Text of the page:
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Did you know there are over 80 designated inflammatory bowel disease (IBD) nurses across Canada, with many more providing care to IBD patients as part of their practice? These dedicated nurses provide clinical inpatient and outpatient care, telephone advice, transitional care, and biologic therapy support.

Not everyone with IBD has an IBD nurse. But those who do, tell us the world of a difference this makes in their lives.



The evidence of the benefit of IBD nurses goes beyond patient stories. Studies have shown that having an IBD nurse improves the quality of care in many ways, by:

  • Reducing the number of emergency rooms visits and unscheduled outpatient visits
  • Improving patients’ adherence to treatments through education and follow-ups
  • Providing administrative and psychosocial support
  • Increasing the speed of access to procedures
  • Improving patient satisfaction

2020 is the International Year of the Nurse. This year, the world is putting in extra effort to celebrate and advocate for nurses. In 2020 and every year, we want to shine a light on the impact IBD nurses make in the lives of their patients.

Watch Cory Horner’s story to see how he has found stability in his health and his life thanks to his IBD nurse.



Hear Marie Cassiani’s story of gaining her life back after tragedy and illness with the help of her IBD nurse.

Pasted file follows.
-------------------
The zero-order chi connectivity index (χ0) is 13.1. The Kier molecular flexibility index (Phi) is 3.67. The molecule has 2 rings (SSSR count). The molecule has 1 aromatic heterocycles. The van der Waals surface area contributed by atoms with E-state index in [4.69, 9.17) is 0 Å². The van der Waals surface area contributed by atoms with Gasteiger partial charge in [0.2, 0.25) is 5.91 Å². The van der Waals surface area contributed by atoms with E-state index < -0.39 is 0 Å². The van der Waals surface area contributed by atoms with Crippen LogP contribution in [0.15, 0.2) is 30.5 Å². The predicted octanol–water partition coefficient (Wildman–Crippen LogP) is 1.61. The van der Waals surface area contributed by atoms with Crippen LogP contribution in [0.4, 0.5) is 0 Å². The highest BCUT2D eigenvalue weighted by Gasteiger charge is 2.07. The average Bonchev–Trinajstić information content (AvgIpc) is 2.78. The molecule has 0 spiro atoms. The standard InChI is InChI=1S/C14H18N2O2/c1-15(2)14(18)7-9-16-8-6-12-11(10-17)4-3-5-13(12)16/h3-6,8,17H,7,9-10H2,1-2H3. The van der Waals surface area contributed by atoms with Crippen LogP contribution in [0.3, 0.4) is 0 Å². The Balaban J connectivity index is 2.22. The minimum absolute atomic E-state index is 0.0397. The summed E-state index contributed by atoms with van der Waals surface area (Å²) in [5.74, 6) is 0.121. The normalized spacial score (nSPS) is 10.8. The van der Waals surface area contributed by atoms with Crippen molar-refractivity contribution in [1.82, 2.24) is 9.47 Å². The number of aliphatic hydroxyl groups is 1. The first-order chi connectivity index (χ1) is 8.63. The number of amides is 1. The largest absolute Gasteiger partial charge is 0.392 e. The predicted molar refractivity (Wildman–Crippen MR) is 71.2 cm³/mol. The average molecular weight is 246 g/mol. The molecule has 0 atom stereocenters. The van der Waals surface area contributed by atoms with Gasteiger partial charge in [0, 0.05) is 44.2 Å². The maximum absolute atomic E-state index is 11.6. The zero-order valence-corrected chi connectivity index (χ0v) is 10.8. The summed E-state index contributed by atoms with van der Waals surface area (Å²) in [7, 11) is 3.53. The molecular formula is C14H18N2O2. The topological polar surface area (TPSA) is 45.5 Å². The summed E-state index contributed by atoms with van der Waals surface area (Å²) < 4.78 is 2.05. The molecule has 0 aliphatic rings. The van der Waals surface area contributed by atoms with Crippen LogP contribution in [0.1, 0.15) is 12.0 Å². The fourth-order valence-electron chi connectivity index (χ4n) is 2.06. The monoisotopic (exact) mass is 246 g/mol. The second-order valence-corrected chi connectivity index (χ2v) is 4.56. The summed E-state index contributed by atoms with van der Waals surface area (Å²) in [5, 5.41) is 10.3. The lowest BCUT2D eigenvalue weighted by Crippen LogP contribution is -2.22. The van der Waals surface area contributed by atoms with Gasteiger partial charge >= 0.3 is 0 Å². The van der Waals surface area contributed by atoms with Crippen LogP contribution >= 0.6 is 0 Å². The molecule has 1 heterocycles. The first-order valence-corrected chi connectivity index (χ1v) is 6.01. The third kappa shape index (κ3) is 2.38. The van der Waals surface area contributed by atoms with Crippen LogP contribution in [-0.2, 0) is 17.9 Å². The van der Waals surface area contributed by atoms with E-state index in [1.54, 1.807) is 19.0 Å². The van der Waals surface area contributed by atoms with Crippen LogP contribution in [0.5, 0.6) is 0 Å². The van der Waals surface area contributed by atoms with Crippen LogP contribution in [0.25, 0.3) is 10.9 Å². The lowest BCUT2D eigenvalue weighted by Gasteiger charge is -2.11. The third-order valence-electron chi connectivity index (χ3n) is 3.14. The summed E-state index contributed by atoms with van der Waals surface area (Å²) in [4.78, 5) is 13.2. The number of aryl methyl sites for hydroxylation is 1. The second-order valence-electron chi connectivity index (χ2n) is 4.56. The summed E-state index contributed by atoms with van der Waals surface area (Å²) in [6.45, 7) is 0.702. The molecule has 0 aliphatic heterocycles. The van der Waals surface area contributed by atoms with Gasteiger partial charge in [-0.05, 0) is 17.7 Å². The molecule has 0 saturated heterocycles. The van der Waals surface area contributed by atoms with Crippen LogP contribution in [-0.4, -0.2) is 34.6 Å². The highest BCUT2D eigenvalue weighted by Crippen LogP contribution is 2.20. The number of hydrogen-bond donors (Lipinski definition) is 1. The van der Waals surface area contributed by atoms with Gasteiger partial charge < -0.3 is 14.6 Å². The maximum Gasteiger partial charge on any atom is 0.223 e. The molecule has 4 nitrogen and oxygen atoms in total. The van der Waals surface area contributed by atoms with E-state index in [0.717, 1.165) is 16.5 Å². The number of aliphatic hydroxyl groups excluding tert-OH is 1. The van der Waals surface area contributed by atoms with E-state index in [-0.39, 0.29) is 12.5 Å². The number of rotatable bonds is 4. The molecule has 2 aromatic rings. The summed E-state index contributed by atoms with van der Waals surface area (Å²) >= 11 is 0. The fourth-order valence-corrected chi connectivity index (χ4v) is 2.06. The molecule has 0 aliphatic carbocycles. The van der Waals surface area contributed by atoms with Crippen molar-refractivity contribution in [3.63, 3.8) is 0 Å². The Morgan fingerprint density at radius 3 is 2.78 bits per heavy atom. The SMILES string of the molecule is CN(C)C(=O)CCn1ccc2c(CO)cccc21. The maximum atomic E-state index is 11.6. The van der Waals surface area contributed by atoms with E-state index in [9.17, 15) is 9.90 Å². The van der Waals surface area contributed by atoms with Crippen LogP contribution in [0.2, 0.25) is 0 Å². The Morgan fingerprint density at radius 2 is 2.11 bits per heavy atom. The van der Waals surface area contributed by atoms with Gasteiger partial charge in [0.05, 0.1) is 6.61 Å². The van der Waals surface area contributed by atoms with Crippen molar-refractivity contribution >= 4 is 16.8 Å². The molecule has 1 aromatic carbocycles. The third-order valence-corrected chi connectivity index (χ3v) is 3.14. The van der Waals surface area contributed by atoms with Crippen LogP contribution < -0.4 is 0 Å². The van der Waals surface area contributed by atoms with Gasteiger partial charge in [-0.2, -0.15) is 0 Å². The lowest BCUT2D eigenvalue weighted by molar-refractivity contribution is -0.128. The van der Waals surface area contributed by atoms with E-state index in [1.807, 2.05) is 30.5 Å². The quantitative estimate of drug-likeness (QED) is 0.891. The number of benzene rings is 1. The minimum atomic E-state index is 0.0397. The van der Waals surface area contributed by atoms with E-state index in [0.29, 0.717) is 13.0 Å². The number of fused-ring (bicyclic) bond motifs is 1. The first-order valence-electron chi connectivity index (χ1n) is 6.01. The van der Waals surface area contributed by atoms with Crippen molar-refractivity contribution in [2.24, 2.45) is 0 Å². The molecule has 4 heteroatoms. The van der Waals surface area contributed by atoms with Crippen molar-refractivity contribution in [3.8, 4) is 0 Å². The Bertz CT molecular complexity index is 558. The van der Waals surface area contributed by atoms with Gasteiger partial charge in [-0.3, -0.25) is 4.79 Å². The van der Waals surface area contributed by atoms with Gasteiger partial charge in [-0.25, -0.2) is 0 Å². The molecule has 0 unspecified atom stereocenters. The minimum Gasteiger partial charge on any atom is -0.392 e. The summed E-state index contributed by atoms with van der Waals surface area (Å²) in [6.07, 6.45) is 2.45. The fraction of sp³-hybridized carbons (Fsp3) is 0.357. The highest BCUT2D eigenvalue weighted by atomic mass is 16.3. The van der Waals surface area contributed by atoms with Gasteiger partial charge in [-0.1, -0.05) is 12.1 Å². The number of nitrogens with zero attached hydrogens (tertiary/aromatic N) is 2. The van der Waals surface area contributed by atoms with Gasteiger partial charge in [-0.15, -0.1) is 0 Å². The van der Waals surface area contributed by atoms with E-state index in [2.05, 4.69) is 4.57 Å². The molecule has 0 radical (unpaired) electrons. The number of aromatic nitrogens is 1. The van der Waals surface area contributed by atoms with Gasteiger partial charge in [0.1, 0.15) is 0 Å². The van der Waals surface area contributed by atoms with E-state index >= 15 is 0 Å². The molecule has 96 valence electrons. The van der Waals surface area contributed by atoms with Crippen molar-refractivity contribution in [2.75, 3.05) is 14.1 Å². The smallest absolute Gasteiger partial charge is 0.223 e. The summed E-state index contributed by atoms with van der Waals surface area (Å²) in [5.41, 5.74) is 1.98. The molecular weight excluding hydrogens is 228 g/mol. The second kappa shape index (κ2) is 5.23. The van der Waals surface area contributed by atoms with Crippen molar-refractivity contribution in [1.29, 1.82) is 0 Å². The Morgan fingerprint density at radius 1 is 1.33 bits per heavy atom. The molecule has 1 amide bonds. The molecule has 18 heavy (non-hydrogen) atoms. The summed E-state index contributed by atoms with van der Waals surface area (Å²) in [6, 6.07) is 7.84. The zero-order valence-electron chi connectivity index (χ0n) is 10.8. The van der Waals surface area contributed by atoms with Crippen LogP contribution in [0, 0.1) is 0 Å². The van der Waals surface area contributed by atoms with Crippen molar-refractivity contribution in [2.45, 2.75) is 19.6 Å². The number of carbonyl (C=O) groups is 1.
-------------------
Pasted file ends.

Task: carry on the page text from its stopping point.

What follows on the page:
See how Jamie Cottrill’s IBD nurse has made sure that she can manage her health and care for her family.



Learn about how Louis Thibeau has learned to manage stress and achieve his goals with the help of his IBD nurse.

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CANIBD is grateful for the support of industry partners including Merck, AbbVie, Janssen, Shire, and Takeda. CANIBD supporters make this work possible.
 

Join the conversation about IBD nursing by following CANIBD on Twitter @CANIBD.

  • Canada has among the highest incidence rates of Crohn's and colitis in the world.
  • 1 in 140 Canadians lives with Crohn’s or colitis.
  • Families new to Canada are developing these diseases for the first time.
  • Incidence of Crohn’s in Canadian kids under 10 has doubled since 1995.
  • People are most commonly diagnosed before age 30.